The solid zinc oxide (ZnO, Calcine) is separated from the gaseous sulphur dioxide (SO2) utilising various techniques. The collected zinc oxide is sent to the Leaching Plant and the sulphur dioxide goes to the Sulphuric Acid Plant via the Gas Cleaning Plant.
Zinc, like all metals, is a natural component of the earth’s crust and an inherent part of our environment. Zinc is present not only in rock and soil, but also in air, water and the biosphere (plants, animals and humans). Zinc is constantly being transported by nature, a process called ‘natural cycling’ Rain, snow, ice, sun and wind erode zinc-containing rocks and soil. Wind and water carry minute amounts of zinc to lakes, rivers and the sea, where it collects as sediment or is transported further. Natural phenomena such as volcanic eruptions, forest fires, dust storms and sea spray all contribute to the continuous movement of zinc through nature.
Zinc’s most remarkable quality is its natural capacity to protect. Zinc coatings protect steel against corrosion, extending the life of steel by up to five times. Thus car manufacturers can provide no-corrosion guarantees of 12 years or more and zinc helps to protect the value of a typical family investment. Zinc protects human health too. It is now known that zinc is essential for human health in general and the functioning of the human immune system in particular. Zinc-based creams and lotions are widely used to protect the skin against the harmful effects of the sun. Zinc is used in water purification systems and zinc supplements are added to soil to protect crop yields.
The key provision of sustainability is to fulfil present needs without compromising the ability of future generations to meet their needs too. Thus sustainability focuses on economic growth, environmental protection and social progress. Zinc makes a significant contribution to sustainable development. In its role as a steel protector, zinc is an essential material for public and private infrastructure development, prolonging the useful life of steel goods and structures and reducing the cost of their maintenance. As a natural essential element, zinc is part of every ecosystem. Zinc is completely recyclable, providing a sustainable resource for future generations. Zinc contributes to social progress too, by providing affordable shelter, promoting good health and contributing to the durability of the infrastructure and transport systems on which a modern society depends.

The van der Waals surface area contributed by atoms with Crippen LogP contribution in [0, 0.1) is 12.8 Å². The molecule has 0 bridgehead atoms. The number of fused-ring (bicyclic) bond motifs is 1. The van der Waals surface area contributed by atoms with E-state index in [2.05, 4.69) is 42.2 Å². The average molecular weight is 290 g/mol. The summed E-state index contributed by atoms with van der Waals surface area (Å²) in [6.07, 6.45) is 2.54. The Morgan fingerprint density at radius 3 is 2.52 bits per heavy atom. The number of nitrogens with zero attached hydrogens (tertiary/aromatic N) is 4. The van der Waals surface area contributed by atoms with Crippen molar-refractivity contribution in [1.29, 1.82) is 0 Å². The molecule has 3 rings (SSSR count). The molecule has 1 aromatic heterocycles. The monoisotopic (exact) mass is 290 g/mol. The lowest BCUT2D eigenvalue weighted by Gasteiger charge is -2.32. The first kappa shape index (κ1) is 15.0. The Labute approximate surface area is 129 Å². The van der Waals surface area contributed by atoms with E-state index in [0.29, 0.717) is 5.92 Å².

All life on earth has evolved, over hundreds of millions of years, in the presence of zinc. Zinc is used by nature for a host of biological processes. For this reason, zinc is referred to as an “essential element”, meaning that it is essential for the health of living organisms. Plants, animals and humans all regulate their zinc intake from nature. The possibility that emissions from industrial activity during the last two hundred years might be leading to increased levels of zinc in the environment became an issue. Since the 1970s, however, progressive emission control at refineries and industrial installations have reduced these emissions considerably. At the same time, general pollution control has greatly reduced the acidity of the air in most industrialised countries, with the result that zinc coatings on steel exposed outdoors now last longer and longer. The amount of zinc in the environment today is close to natural background levels. In other words, man’s activities are no longer disturbing the natural balance of zinc in the environment.